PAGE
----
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BRAZILIAN CULTURE—SENHOR TUCANO, OTHER SCULPTURE, AND MORE PART 1

TODAY’S PRINCIPAL THEME is Brazilian culture. Indeed, it’s tomorrow’s theme as well in Part 2. There’s timeliness, in reporting on a terrible fire that recently destroyed Brazil’s Museu Nacional. There’s a travel tale, in Wife Dottie’s meeting Senhor Tucano and bringing him home (along with a book on Brazilian sculpture). Tomorrow, we’ll view some of the sculpture and even encounter Mick Jagger. Talk about variety.

The Museum Fire. As described in The Atlantic, the losses at the Museu Nacional are equivalent to twice the total collection of the British Museum. This museum in Rio de Janeiro is not an art museum per se, but rather what we’d call a museum of natural history. Nevertheless, its losses of cultural and scientific treasures were profound.

Brazil’s 200-year-old Museu Nactional was destroyed by fire on September 2, 2018. Image by Ricardo Moraes/Reuters from The Atlantic.

By contrast, one of the museum’s treasures surviving the conflagration is the Bendegó meteorite. Consider: This 11,600-lb. rock discovered in 1784 had also survived the immense heat of falling through Earth’s atmosphere.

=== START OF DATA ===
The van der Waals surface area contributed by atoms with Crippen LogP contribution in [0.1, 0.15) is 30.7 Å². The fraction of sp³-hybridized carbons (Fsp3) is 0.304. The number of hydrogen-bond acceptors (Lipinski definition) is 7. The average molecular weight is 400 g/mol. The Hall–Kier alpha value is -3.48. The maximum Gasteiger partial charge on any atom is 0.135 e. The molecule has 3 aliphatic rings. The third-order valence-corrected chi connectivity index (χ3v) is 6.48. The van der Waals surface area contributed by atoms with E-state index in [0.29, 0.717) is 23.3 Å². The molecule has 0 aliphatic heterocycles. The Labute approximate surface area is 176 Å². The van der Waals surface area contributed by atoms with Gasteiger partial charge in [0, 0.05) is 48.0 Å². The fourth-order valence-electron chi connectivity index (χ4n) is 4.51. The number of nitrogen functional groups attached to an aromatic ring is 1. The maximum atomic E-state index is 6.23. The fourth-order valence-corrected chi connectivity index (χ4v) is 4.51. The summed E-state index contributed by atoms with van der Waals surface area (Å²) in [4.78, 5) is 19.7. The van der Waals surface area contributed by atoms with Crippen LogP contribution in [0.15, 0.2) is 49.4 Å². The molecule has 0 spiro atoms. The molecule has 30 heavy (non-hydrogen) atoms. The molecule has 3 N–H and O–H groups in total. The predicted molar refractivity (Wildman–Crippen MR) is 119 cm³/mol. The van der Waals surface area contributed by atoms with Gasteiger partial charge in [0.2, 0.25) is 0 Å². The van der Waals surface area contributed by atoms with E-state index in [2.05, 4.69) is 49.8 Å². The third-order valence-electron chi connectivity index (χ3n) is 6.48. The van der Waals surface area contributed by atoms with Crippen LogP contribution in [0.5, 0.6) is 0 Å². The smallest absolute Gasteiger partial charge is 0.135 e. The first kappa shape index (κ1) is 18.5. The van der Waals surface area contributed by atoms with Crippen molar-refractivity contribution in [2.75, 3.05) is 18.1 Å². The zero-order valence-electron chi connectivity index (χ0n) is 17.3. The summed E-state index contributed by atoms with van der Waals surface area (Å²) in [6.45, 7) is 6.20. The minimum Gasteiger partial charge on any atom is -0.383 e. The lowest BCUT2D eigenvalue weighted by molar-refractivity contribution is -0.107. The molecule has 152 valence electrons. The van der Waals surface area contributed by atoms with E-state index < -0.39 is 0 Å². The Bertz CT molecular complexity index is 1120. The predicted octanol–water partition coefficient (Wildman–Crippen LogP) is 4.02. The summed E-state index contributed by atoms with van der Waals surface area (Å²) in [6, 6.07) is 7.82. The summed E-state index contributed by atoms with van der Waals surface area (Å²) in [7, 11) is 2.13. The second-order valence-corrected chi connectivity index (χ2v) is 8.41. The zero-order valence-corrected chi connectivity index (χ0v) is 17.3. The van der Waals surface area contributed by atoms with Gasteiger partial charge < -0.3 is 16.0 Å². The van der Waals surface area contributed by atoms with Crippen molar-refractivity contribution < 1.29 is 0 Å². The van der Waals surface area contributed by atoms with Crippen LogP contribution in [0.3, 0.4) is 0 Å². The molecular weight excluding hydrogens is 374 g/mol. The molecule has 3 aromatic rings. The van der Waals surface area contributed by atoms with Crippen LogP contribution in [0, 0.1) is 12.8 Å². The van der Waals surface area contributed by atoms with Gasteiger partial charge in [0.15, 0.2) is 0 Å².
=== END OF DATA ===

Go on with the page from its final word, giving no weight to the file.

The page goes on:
Wife Dottie’s Brazilian Adventure. Back in 1986, Dottie was R&T’s managing editor and visited Brazil on a Volkswagen press trip. One of the treasures with which she returned was Senhor Tucano, a 4.4-lb. toucan of artful stone. Another was Artistas da Escultura Brasileira/The Art of Brazilian Sculptors/Die Brazilianische Bildhauerkunst, coincidentally also weighing 4.4 lb. Senhor Tucano traveled in Dottie’s carryon; the book, stowed in her luggage.

No fool, Wife Dottie.

Senhor Tucano, artist unknown, varied stone, 14 in. from beak to tail.

Other Brazilian Sculpture. The 4.4-lb. art book, in oversize 11 in. x 12 1/2 in. format, was published by Volkswagen do Brasil S.A., the fifth in a cultural series including the earlier Colour in Brazilian Art; Masters of Brazilian Drawing, Brazilian Engraving, and The Art of Brazilian Ceramics. Like others in the series, the book was produced in limited edition, 4500 copies in the spring of 1986.

This book begins, “In primeval times, a wondrous gesture was made by Man—he took a stone and used it to cut and pound. He realized his power to change the functions of Nature’s elements. He created the first sculpture.”

Tomorrow in Part 2, I share images and commentary from this fine book. Mick Jagger has more than a walk-on role as well.

© Dennis Simanaitis, SimanaitisSays.com, 2018

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